We have interpreted the occurrence of the low altitude belt in terms of a temporally varying model in which the ionosphere becomes magnetized at times of high solar wind dynamic pressure. The magnetic field decays when the dynamic pressure decreases leaving the low altitude magnetic belt in the region of slowest decay. However, an alternative model has been proposed in which the low altitude belt is a static feature driven by a low altitude extension of the ionospheric current system [2]. In this model currents flow vertically in the ionosphere from the ionopause down to the lower ionosphere across the lower ionosphere and then up again closing on the ionopause. At low solar zenith angles and along a "belt" parallel to the magnetosheath magnetic field extending from the subsolar point in either direction, a magnetic field exists unattenuated from magnetosheath strengths. We will refer to this as the steady state electrodynamic model (SSEM).

A simple test of these models is to examine the geometry of the current sheets as best we can with the Pioneer Venus magnetic field observations [3]. Since Pioneer Venus orbits Venus in a highly elliptical orbit we are restricted in the latitudinal width available for observation on each orbit. Thus we will concentrate on altitudinal profiles and examine these as a function of solar zenith angle.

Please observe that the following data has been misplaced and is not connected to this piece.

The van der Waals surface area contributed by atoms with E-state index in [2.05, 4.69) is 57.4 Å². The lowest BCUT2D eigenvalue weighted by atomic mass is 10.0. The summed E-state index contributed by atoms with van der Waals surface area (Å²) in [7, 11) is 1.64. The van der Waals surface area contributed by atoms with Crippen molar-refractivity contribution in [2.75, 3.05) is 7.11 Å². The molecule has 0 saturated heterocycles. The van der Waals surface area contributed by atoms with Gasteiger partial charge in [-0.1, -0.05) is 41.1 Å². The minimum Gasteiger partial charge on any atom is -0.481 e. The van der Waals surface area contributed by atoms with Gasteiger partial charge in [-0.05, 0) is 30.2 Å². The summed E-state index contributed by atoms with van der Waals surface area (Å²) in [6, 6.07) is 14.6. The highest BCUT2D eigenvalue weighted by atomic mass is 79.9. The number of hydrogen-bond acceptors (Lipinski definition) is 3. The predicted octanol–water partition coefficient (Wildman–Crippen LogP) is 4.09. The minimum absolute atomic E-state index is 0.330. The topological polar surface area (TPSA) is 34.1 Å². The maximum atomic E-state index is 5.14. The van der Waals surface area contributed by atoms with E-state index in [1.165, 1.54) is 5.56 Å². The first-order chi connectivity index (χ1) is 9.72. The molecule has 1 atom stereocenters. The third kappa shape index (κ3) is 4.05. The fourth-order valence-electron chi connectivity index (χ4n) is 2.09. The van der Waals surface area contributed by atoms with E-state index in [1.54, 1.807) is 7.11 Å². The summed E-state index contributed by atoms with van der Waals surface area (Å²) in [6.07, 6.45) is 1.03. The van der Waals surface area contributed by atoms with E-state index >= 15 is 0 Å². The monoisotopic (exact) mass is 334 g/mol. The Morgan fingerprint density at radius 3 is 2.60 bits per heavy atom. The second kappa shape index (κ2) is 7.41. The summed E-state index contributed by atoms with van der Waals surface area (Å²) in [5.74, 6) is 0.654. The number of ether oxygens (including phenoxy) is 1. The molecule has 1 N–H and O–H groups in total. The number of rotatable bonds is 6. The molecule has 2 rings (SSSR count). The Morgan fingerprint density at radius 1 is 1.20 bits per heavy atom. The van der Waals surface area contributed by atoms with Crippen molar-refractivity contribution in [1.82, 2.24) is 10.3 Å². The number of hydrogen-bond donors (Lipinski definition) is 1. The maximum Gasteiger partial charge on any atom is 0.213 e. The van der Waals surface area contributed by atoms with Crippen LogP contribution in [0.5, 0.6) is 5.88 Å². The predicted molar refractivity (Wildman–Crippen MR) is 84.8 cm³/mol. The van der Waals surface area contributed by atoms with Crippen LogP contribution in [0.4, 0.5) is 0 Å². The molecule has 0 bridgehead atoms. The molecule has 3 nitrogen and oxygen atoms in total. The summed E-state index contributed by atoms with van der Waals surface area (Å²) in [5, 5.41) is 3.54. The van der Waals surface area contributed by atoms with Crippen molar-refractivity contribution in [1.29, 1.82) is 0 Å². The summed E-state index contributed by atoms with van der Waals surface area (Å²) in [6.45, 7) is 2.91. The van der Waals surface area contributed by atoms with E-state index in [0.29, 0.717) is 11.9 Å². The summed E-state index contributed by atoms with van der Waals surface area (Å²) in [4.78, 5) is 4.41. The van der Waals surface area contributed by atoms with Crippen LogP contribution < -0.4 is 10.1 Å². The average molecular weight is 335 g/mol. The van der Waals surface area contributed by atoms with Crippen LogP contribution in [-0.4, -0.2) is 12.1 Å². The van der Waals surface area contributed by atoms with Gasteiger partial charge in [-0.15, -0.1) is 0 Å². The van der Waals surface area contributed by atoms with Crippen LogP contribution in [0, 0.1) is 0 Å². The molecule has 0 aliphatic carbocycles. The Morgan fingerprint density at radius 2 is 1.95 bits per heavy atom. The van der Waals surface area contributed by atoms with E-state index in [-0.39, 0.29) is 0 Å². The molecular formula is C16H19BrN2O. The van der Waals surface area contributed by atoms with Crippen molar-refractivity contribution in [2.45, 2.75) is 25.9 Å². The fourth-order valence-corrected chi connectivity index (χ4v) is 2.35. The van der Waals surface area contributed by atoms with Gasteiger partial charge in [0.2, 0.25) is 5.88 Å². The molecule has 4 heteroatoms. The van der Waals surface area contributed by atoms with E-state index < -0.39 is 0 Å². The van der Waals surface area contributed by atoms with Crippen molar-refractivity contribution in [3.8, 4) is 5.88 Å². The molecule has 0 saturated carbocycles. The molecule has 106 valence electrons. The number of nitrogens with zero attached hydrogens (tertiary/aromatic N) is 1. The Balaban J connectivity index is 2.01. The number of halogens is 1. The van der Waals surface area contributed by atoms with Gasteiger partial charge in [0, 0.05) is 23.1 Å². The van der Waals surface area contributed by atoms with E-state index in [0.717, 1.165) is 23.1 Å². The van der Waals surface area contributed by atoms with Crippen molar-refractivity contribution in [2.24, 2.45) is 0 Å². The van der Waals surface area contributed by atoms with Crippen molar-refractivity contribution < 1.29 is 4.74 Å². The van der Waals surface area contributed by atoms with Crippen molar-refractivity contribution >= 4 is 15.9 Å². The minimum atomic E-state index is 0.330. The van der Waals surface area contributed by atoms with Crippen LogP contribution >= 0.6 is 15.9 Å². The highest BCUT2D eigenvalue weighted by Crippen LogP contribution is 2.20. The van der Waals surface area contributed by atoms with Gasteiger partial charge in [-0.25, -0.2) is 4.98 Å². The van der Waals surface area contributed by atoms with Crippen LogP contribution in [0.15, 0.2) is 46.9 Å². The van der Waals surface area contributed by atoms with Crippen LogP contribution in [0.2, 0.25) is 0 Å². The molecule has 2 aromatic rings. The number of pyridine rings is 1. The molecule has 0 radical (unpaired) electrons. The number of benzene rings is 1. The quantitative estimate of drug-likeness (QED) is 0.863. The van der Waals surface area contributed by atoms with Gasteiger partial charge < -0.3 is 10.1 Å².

In either our paradigm or that of the steady state electrodynamic model the lower border of the magnetic belt is essentially horizontal and near the bottom of the ionosphere. We have measured the peak field strength and the altitude at which the field strength dropped to 90%, 80%, 70% of its maximum value, etc., at altitudes below the peak for each Pioneer Venus orbit which passed low enough in the ionosphere when it was magnetized. There are only 15 such orbits in the 400 orbits studied to date.

Fig. 2. The altitude of the current layer on the lower edge of the low altitude magnetic belt as a function of solar zenith angle. The various symbols show where the magnetic field reaches 90%, 80%, 70%, etc., of its peak value.

Figure 2 shows the locations of these deciles of field strength. We see that the field strength by 162 km on average, to 70% by 159 km and to 50% by 155 km. We note that only two passes probed as low as 155 km through the low altitude belt.